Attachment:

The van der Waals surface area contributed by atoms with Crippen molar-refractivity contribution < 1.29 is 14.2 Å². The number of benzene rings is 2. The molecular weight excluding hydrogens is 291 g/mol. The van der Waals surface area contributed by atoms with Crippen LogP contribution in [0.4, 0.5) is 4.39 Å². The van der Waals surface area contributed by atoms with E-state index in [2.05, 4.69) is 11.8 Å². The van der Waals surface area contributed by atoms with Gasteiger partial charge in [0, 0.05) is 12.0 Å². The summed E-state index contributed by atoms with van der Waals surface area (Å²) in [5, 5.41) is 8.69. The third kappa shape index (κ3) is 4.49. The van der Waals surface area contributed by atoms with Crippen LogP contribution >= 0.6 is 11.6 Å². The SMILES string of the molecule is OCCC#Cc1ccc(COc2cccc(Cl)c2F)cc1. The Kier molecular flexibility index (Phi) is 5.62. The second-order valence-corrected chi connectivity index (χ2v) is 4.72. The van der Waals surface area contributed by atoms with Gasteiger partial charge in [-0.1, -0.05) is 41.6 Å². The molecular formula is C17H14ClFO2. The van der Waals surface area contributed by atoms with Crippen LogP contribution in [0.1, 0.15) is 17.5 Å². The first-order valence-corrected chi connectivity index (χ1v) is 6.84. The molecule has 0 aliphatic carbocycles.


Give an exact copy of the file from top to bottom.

The van der Waals surface area contributed by atoms with Crippen molar-refractivity contribution < 1.29 is 14.2 Å². The number of benzene rings is 2. The molecular weight excluding hydrogens is 291 g/mol. The van der Waals surface area contributed by atoms with Crippen LogP contribution in [0.4, 0.5) is 4.39 Å². The van der Waals surface area contributed by atoms with E-state index in [2.05, 4.69) is 11.8 Å². The van der Waals surface area contributed by atoms with Gasteiger partial charge in [0, 0.05) is 12.0 Å². The summed E-state index contributed by atoms with van der Waals surface area (Å²) in [5, 5.41) is 8.69. The third kappa shape index (κ3) is 4.49. The van der Waals surface area contributed by atoms with Crippen LogP contribution >= 0.6 is 11.6 Å². The SMILES string of the molecule is OCCC#Cc1ccc(COc2cccc(Cl)c2F)cc1. The Kier molecular flexibility index (Phi) is 5.62. The second-order valence-corrected chi connectivity index (χ2v) is 4.72. The van der Waals surface area contributed by atoms with Gasteiger partial charge in [-0.1, -0.05) is 41.6 Å². The molecular formula is C17H14ClFO2. The van der Waals surface area contributed by atoms with Crippen LogP contribution in [0.1, 0.15) is 17.5 Å². The first-order valence-corrected chi connectivity index (χ1v) is 6.84. The molecule has 0 aliphatic carbocycles.